In the early 19th century, Mexico revolted and secured it’s independence from Spain, Texas broke from Mexico and the United States and Mexico went to war. The treaty of Guadeloupe - Hidalgo ended the Mexican war and brought California into the United States. What is now Cochise County was part of the Gadsden Purchase of 1853 in which $10,000,000 was paid to Mexico for 45,535 square miles of land to be used for a railroad right-of-way.
American settlers immediately moved into the territory and bloody clashes began with the Apaches. In the mid 1800’s, the U.S. Army was sent here to protect the settlers and set up camp in the area that would become Fort Huachuca. Battles between the Apaches and the army were give and take and the soldiers were later withdrawn due to the Civil War in the east. The Apaches thought they had won the battle with the settlers and the soldiers. When the war ended, the Calvary returned in much greater strength. After the death of the great Apache Chief Cochise (for which the county is named), the Apache warriors rode under Geronimo. In the late 1880’s Geronimo finally surrendered to the army in Skeleton Canyon.
Once the railroad was completed, commerce began to flourish due to the many mines and mineral claims in the area. Tough mining camps like Charleston, Gleeson, Dos Cabezas, Pearce, Paradise, Bisbee and the infamous Tombstone wrote a violent and bloody chapter to the last decades of the 19th century. The famous “Gunfight at the OK Corral” could be the most chronicled 30-second incident in history.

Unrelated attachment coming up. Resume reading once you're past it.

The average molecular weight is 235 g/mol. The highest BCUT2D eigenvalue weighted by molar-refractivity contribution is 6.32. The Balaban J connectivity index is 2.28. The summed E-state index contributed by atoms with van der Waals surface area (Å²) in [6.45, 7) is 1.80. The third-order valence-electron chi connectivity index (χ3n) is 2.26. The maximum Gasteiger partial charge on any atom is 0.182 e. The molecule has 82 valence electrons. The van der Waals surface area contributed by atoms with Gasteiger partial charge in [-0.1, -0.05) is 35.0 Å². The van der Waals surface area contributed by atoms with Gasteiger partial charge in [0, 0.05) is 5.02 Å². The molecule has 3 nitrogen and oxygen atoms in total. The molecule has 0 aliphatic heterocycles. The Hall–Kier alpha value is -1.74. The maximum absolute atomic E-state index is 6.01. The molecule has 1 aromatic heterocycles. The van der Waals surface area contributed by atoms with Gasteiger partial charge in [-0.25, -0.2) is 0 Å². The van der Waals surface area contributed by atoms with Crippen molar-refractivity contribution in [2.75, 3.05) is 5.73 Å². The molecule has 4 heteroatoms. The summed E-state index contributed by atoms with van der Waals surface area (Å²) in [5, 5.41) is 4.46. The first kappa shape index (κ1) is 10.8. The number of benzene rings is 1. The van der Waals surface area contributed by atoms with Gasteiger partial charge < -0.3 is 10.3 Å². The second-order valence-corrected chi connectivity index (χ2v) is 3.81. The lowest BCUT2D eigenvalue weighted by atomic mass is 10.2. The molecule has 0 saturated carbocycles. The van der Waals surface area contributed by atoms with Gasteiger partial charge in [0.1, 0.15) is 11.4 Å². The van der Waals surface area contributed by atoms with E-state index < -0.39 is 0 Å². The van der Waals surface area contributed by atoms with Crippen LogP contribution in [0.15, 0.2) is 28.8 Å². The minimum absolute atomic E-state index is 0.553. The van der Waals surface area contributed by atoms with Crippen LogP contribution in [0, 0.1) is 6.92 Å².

By the end of the century, many of the mines had played out. The fabulous silver mines of Tombstone had been flooded out by underground water and only Bisbee, “Queen of the Mining Camps” flourished with one of the world’s largest deposits of copper ore. At the dawn of the 20th century, Bisbee was the largest city between St. Louis and San Francisco and remained a major copper producer until the mid 1970’s.
Law and order was first provided by the soldiers of Fort Huachuca and then by civilian lawmen such as Wyatt Earp, “Texas” John Slaughter and the Arizona Rangers. Farming and ranching lured new settlers to this sparsely populated area of the state.
Today, Cochise County has a diverse and well-rounded economy. Fort Huachuca is now Intelligence and Communications headquarters for the Army. The Sulfur Springs Valley and Wilcox are a rich agricultural area. Douglas is a port of entry into Mexico. Bisbee is the county seat and along with Tombstone, rely on their historic past to attract many tourists.
Benson is the terminal for a scenic railroad and the gateway to Kartchner Caverns. Sierra Vista is the population and geographic center of the county and is the fastest growing city in Arizona. Some of the most beautiful natural attractions in the southwest lure thousands of visitors each year to Ramsey Canyon, Coronado Memorial, Cochise’s Stronghold and the Chiricahua National Memorial.
Still… echoes of the past remain upon our land and within the cultural heritage. The ruins of Fort Bowie, Skeleton Canyon-the rugged mountain home of the Chiricahua Apaches, the dramatic re-enactment of the bloody violence in Tombstone with it’s somber graveyard and mute execution scaffold, Fort Huachuca and the Buffalo Soldiers, the gun fights and the battle sites…all these and more make up the colorful and exciting history of Cochise County.